A medical professor has predicted the US will see 96 million cases of COVID-19 and 480,000 deaths in the US alone.
The horrifying forecast was contained in slides James Lawler of the University of Nebraska Medical Center presented during a webinar hosted by the American Hospital Association on February 26, reports Business Insider.
Of the 96 million predicted infections, Dr Lawler estimates around 4.8 million of them will result in hospitalisation, putting 10 times as much pressure on the notorious US health system as a usual flu season.
A spokesperson for the University of Nebraska Medical Center said those figures were "his interpretation of the data available" at that point in late February, and it's "possible that forecast will change as more information becomes available".
The slides called it a "best guess", at a time when the US had only a few dozen confirmed cases and zero deaths. Two weeks on, the US now has 21 deaths and more than 500 confirmed cases.
An equivalent-sized outbreak in New Zealand would see nearly 150,000 infected and 7300 dead - though we have vastly different health systems, with reports some Americans who have proactively got themselves tested being charged thousands of dollars.
The American Hospital Association made a similar disclaimer to the university, saying the presentation reflects "the various perspectives of field experts".
No one in the world has immunity to COVID-19, and a vaccine could be more than a year away. This is why some experts are predicting most of the world could end up infected. Marc Lipsitch of Harvard University recently predicted between 40 and 70 percent of the world will end up catching it.
"It is the best estimate that I've been able to make based on a combination of the mathematical models that we use to track and predict epidemics," he told CBS News.
"I think it is now almost inevitable that this will transmit in a global fashion and take a big toll on essentially the entire globe. I just don't see any way around that given the number of places where we know about it and the number of places where we haven't looked, and therefore, can infer that some of those places also probably have it."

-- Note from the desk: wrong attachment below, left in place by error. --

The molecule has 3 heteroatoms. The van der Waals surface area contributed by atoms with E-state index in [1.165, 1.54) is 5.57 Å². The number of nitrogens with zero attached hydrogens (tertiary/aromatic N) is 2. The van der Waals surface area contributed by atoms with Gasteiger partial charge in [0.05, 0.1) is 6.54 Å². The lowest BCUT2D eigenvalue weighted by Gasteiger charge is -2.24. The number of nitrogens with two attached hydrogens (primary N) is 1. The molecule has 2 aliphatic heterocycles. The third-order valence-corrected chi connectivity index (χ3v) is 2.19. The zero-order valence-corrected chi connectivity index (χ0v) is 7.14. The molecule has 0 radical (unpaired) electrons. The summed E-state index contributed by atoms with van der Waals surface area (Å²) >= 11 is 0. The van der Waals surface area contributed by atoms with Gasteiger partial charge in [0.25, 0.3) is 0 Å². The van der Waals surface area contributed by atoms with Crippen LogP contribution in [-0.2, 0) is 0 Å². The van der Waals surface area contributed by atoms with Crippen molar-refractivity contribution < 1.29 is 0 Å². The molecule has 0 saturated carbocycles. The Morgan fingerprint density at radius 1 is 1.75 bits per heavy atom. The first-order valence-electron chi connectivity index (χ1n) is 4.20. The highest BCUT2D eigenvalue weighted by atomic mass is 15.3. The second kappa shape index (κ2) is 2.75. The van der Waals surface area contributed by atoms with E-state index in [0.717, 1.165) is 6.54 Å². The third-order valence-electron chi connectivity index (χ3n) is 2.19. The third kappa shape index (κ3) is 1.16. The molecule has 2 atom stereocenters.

COVID-19 is related to SARS, which threatened the world in 2003, but much more infectious. Only about 8000 people ended up catching SARS before it was contained. Luckily COVID-19 is much less fatal - SARS killed nearly one in 10 of everyone it infected, but guesses for COVID-19 have ranged from 1 to 3.4 percent.
Studies have suggested 2009's swine flu epidemic infected almost a quarter of the world, killing around 500,000 people. Its mortality rate was much lower than SARS or COVID-19, thankfully.
Dr Lipsitch said the COVID-19 outbreak will end up "worse" than swine flu, but won't quite bring "civilisation to its knees".
In contrast, China - where the virus began - has almost managed to eliminate further spread, if official figures are accurate. The vast majority of new infections are now in other countries, especially Italy, South Korea and Iran.
Dr Lawler didn't give a timeframe for his estimate of 96 million. Public health experts say rather than get the epidemic out of the way by encouraging infection, if it's inevitable, it's better to drag it out.
New Zealand microbiologist Siouxsie Wiles says if we can hold off transmission in the community long enough, a vaccine might become available, avoiding a widespread outbreak altogether.
If an outbreak happens, she says the aim will be "flattening the curve" - keeping the number concurrent infections as low as possible so the health system doesn't get overwhelmed.
"If we can achieve that, it'll mean we'll be able to treat everyone who needs treating," she wrote in a piece for The Spinoff on Monday.
If too many people get infected at once, the health system simply won't be able to cope and more people will likely die.